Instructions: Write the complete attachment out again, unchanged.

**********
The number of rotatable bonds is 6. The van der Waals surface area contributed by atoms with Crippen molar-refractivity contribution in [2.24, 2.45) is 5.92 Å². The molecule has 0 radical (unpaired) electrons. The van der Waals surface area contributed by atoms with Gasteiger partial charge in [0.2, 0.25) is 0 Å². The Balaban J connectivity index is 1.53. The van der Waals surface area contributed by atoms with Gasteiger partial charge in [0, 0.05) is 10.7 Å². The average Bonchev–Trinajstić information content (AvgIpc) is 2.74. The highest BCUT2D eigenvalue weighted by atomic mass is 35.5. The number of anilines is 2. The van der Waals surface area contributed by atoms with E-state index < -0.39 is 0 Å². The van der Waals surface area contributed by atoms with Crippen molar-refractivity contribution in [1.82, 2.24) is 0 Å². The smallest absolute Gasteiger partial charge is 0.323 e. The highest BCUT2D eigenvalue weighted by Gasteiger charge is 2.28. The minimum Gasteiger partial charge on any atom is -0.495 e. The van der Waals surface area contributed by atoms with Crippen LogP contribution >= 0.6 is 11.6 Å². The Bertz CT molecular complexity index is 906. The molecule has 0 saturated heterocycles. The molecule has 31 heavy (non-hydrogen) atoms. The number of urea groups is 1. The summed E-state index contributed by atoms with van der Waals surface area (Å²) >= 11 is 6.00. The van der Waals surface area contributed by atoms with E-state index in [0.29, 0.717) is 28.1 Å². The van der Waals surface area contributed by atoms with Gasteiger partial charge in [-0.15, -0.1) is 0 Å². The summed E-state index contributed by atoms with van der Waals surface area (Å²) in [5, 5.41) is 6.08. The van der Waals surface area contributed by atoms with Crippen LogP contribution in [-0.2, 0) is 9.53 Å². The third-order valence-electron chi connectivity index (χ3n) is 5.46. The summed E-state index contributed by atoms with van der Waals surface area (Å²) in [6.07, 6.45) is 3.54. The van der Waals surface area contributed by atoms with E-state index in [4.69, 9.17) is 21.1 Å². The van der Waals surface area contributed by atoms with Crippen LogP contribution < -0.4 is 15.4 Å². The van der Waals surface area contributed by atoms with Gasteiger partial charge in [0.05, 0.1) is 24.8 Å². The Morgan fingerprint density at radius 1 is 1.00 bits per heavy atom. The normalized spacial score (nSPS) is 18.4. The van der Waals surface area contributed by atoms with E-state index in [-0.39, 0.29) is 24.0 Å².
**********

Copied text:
The number of rotatable bonds is 6. The van der Waals surface area contributed by atoms with Crippen molar-refractivity contribution in [2.24, 2.45) is 5.92 Å². The molecule has 0 radical (unpaired) electrons. The van der Waals surface area contributed by atoms with Gasteiger partial charge in [0.2, 0.25) is 0 Å². The Balaban J connectivity index is 1.53. The van der Waals surface area contributed by atoms with Gasteiger partial charge in [0, 0.05) is 10.7 Å². The average Bonchev–Trinajstić information content (AvgIpc) is 2.74. The highest BCUT2D eigenvalue weighted by atomic mass is 35.5. The number of anilines is 2. The van der Waals surface area contributed by atoms with E-state index < -0.39 is 0 Å². The van der Waals surface area contributed by atoms with Crippen molar-refractivity contribution in [1.82, 2.24) is 0 Å². The smallest absolute Gasteiger partial charge is 0.323 e. The highest BCUT2D eigenvalue weighted by Gasteiger charge is 2.28. The minimum Gasteiger partial charge on any atom is -0.495 e. The van der Waals surface area contributed by atoms with Crippen LogP contribution >= 0.6 is 11.6 Å². The Bertz CT molecular complexity index is 906. The molecule has 0 saturated heterocycles. The molecule has 31 heavy (non-hydrogen) atoms. The number of urea groups is 1. The summed E-state index contributed by atoms with van der Waals surface area (Å²) >= 11 is 6.00. The van der Waals surface area contributed by atoms with E-state index in [0.29, 0.717) is 28.1 Å². The van der Waals surface area contributed by atoms with Gasteiger partial charge in [-0.15, -0.1) is 0 Å². The summed E-state index contributed by atoms with van der Waals surface area (Å²) in [5, 5.41) is 6.08. The van der Waals surface area contributed by atoms with Crippen LogP contribution in [-0.2, 0) is 9.53 Å². The third-order valence-electron chi connectivity index (χ3n) is 5.46. The summed E-state index contributed by atoms with van der Waals surface area (Å²) in [6.07, 6.45) is 3.54. The van der Waals surface area contributed by atoms with E-state index in [4.69, 9.17) is 21.1 Å². The van der Waals surface area contributed by atoms with Crippen LogP contribution < -0.4 is 15.4 Å². The van der Waals surface area contributed by atoms with Gasteiger partial charge in [0.05, 0.1) is 24.8 Å². The Morgan fingerprint density at radius 1 is 1.00 bits per heavy atom. The normalized spacial score (nSPS) is 18.4. The van der Waals surface area contributed by atoms with E-state index in [-0.39, 0.29) is 24.0 Å².